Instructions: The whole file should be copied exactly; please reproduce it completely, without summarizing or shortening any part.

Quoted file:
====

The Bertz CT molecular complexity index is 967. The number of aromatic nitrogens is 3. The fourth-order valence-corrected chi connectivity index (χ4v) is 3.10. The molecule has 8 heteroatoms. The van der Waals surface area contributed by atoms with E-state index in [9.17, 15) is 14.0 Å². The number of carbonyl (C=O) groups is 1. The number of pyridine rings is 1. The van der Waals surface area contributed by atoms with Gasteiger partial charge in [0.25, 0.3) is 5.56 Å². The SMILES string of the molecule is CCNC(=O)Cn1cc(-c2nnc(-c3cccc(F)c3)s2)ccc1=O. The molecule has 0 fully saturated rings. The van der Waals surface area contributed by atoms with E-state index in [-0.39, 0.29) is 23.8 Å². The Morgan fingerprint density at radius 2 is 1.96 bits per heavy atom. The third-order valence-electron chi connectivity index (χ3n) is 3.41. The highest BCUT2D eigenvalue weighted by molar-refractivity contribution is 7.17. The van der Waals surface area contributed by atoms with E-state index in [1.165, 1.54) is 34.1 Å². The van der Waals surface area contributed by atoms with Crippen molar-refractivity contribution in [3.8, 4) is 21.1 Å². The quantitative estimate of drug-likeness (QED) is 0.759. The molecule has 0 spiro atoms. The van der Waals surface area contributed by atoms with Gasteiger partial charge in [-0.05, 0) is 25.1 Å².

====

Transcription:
The Bertz CT molecular complexity index is 967. The number of aromatic nitrogens is 3. The fourth-order valence-corrected chi connectivity index (χ4v) is 3.10. The molecule has 8 heteroatoms. The van der Waals surface area contributed by atoms with E-state index in [9.17, 15) is 14.0 Å². The number of carbonyl (C=O) groups is 1. The number of pyridine rings is 1. The van der Waals surface area contributed by atoms with Gasteiger partial charge in [0.25, 0.3) is 5.56 Å². The SMILES string of the molecule is CCNC(=O)Cn1cc(-c2nnc(-c3cccc(F)c3)s2)ccc1=O. The molecule has 0 fully saturated rings. The van der Waals surface area contributed by atoms with E-state index in [-0.39, 0.29) is 23.8 Å². The Morgan fingerprint density at radius 2 is 1.96 bits per heavy atom. The third-order valence-electron chi connectivity index (χ3n) is 3.41. The highest BCUT2D eigenvalue weighted by molar-refractivity contribution is 7.17. The van der Waals surface area contributed by atoms with E-state index in [1.165, 1.54) is 34.1 Å². The van der Waals surface area contributed by atoms with Crippen molar-refractivity contribution in [3.8, 4) is 21.1 Å². The quantitative estimate of drug-likeness (QED) is 0.759. The molecule has 0 spiro atoms. The van der Waals surface area contributed by atoms with Gasteiger partial charge in [-0.05, 0) is 25.1 Å².